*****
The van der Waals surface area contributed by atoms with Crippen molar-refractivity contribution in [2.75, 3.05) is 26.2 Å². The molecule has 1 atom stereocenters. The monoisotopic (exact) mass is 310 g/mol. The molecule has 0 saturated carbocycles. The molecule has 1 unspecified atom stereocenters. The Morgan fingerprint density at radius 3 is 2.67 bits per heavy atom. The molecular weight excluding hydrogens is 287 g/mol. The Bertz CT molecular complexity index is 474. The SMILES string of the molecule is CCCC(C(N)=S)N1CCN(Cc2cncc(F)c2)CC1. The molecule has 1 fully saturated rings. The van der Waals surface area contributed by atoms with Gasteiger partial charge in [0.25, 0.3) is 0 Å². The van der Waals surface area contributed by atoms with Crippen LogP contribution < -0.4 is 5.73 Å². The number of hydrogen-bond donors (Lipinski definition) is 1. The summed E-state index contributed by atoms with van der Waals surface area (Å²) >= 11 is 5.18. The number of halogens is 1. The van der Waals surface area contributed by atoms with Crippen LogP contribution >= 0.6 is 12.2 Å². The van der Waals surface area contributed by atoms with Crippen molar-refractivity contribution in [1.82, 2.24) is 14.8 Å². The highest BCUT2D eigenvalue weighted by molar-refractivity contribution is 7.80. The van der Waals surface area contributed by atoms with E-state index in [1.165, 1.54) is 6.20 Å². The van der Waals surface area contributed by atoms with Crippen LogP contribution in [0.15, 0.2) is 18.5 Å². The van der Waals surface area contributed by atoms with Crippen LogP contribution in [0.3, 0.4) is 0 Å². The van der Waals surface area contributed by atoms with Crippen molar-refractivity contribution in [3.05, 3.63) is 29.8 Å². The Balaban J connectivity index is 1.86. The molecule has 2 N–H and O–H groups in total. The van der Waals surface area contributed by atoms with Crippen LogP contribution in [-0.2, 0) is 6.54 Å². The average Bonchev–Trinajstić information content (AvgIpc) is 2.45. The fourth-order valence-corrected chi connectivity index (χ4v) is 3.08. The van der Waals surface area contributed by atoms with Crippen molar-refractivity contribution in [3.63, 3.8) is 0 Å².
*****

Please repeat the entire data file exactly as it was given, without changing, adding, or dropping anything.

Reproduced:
The van der Waals surface area contributed by atoms with Crippen molar-refractivity contribution in [2.75, 3.05) is 26.2 Å². The molecule has 1 atom stereocenters. The monoisotopic (exact) mass is 310 g/mol. The molecule has 0 saturated carbocycles. The molecule has 1 unspecified atom stereocenters. The Morgan fingerprint density at radius 3 is 2.67 bits per heavy atom. The molecular weight excluding hydrogens is 287 g/mol. The Bertz CT molecular complexity index is 474. The SMILES string of the molecule is CCCC(C(N)=S)N1CCN(Cc2cncc(F)c2)CC1. The molecule has 1 fully saturated rings. The van der Waals surface area contributed by atoms with Gasteiger partial charge in [0.25, 0.3) is 0 Å². The van der Waals surface area contributed by atoms with Crippen LogP contribution < -0.4 is 5.73 Å². The number of hydrogen-bond donors (Lipinski definition) is 1. The summed E-state index contributed by atoms with van der Waals surface area (Å²) >= 11 is 5.18. The number of halogens is 1. The van der Waals surface area contributed by atoms with Crippen LogP contribution >= 0.6 is 12.2 Å². The van der Waals surface area contributed by atoms with Crippen molar-refractivity contribution in [1.82, 2.24) is 14.8 Å². The highest BCUT2D eigenvalue weighted by molar-refractivity contribution is 7.80. The van der Waals surface area contributed by atoms with E-state index in [1.165, 1.54) is 6.20 Å². The van der Waals surface area contributed by atoms with Crippen LogP contribution in [0.15, 0.2) is 18.5 Å². The van der Waals surface area contributed by atoms with Crippen LogP contribution in [0.3, 0.4) is 0 Å². The van der Waals surface area contributed by atoms with Crippen molar-refractivity contribution in [3.05, 3.63) is 29.8 Å². The Balaban J connectivity index is 1.86. The molecule has 2 N–H and O–H groups in total. The van der Waals surface area contributed by atoms with Crippen LogP contribution in [-0.2, 0) is 6.54 Å². The average Bonchev–Trinajstić information content (AvgIpc) is 2.45. The fourth-order valence-corrected chi connectivity index (χ4v) is 3.08. The van der Waals surface area contributed by atoms with Crippen molar-refractivity contribution in [3.63, 3.8) is 0 Å².